Automatic enrolment was introduced in 2012 with the aim of helping more people save for their retirement. Since then 10.8 million people have been automatically enrolled into a workplace pension scheme and pension participation in the private sector has increased from 41% in 2012 to 86% in 2021, according to recent analysis by the Department for Work and Pensions ("DWP"). We celebrated ten years of automatic enrolment in our previous blog wherein we discussed the possibility of future reform in order to help more people save for retirement against a backdrop of high inflation and rising retirement costs. Fast forward six months and the DWP has confirmed that it will support proposals to expand automatic enrolment to enable "millions of people to save more and to start saving earlier".


The Pensions Act 2008 introduced a duty for employers to enrol eligible jobholders into a "qualifying pension scheme" and to pay contributions to it. Although automatic enrolment is widely regarded as a success story, there are concerns that many people are still not saving enough for retirement. Indeed, recent data from the DWP suggests that 38% of the working population – around 12.5 million people – are not saving enough for an adequate standard of living in retirement.

The proposed changes

The reform proposals are set out in the Pensions (Extension of Automatic Enrolment) (No. 2) Bill ("the Bill"), a private members bill prepared by MP Jonathan Gullis. A similar private members bill had been presented to Parliament last year, but did not make its way through all of the necessary stages before Parliament broke for recess. The Bill, which is scheduled for its third reading stage on 24 March 2023, seeks to expand the current system of automatic enrolment to cater for younger and lower paid workers.

The Bill makes provision for lowering the age at which eligible jobholders must be automatically enrolled into a pension scheme by their employers from 22 to 18, which the DWP suggests will "make saving the norm for young adults and enable them to begin to save from the start of their working lives". In addition, the Bill seeks to abolish the lower earnings limit for contributions which currently stands at £6,240 for 2023/24.

It is worth noting that there is no proposal to lower or remove the £10,000 earnings trigger which means that individuals earning less than £10,000 will still need to opt into workplace pension schemes rather than being automatically enrolled by their employer. In addition, the provisions in the Bill are not intended to result in any immediate change to the current automatic enrolment criteria, and will instead give the Secretary of State powers to amend the age limit and lower earnings limit for automatic enrolment. However, there would be a statutory requirement to consult and report on the outcomes to inform the implementation approach and timing, before using these powers.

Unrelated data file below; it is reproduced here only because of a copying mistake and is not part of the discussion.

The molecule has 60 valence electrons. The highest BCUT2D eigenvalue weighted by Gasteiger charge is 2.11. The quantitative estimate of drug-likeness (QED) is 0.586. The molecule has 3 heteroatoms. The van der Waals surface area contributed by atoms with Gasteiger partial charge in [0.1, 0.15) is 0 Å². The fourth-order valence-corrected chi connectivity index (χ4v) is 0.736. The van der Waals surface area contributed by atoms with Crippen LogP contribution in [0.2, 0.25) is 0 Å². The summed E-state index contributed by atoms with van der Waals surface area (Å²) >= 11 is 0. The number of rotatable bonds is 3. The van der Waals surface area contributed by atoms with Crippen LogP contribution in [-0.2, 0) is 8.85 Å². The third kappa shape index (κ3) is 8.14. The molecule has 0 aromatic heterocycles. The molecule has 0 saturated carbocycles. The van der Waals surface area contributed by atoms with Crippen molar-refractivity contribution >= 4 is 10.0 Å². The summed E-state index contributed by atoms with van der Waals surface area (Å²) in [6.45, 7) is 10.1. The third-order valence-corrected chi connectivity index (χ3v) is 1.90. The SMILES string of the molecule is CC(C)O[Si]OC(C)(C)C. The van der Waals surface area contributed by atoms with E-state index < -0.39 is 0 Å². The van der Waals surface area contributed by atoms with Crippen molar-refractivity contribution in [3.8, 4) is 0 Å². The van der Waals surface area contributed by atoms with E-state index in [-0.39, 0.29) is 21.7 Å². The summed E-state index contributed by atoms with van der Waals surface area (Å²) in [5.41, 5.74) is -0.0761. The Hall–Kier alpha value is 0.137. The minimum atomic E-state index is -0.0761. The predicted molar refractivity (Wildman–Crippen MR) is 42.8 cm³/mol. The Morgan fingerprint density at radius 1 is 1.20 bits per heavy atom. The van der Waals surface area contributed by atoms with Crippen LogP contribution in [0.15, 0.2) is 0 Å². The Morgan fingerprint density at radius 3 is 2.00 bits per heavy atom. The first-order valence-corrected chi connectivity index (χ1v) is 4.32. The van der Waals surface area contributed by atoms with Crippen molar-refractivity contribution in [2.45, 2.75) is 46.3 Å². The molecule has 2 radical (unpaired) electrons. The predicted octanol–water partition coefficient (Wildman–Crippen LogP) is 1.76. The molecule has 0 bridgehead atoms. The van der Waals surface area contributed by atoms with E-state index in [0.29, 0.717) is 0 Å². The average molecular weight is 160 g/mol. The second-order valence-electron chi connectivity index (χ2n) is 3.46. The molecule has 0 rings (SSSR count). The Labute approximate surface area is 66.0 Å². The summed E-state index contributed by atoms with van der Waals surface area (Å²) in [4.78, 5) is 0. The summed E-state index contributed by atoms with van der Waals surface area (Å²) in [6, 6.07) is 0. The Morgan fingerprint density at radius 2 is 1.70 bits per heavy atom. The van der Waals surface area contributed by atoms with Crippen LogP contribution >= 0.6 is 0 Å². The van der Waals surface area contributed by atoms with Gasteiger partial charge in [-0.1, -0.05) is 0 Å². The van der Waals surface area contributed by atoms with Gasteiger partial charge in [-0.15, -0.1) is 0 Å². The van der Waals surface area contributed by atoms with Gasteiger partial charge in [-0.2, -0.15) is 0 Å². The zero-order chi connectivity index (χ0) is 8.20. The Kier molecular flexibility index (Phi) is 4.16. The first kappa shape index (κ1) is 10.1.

Looking to the future

The DWP has emphasised that, following the success of automatic enrolment over the last ten years, the government intends to continue its work with employers and pension providers to further boost the amount of people enrolled into a workplace pension and the amount they save for retirement. Continued commitment to automatic enrolment reform is particularly important given that some groups – such as self-employed and gig economy workers – are not currently within the scope of the automatic enrolment regime. In addition, some industry experts – such as the Pension and Lifetime Savings Association ("PLSA") – believe that further reform is needed to bolster the effectiveness of the automatic enrolment regime. For example, it has been suggested that "further increases should be taken undertaken over the next decade so that automatic enrolment rises from an 8% pension contribution today to around 12% in the early 2030s – split 50/50 between employers and employees."

Whether the government will seek to implement further reforms to supplement those contained in the Bill remains to be seen however the current reform proposals should enable a greater number of savers to have a better income in retirement. We will of course continue to provide updates as the Bill makes its way through Parliament.


Jennifer Crawford

Senior Associate

Angela Walker

Trainee Solicitor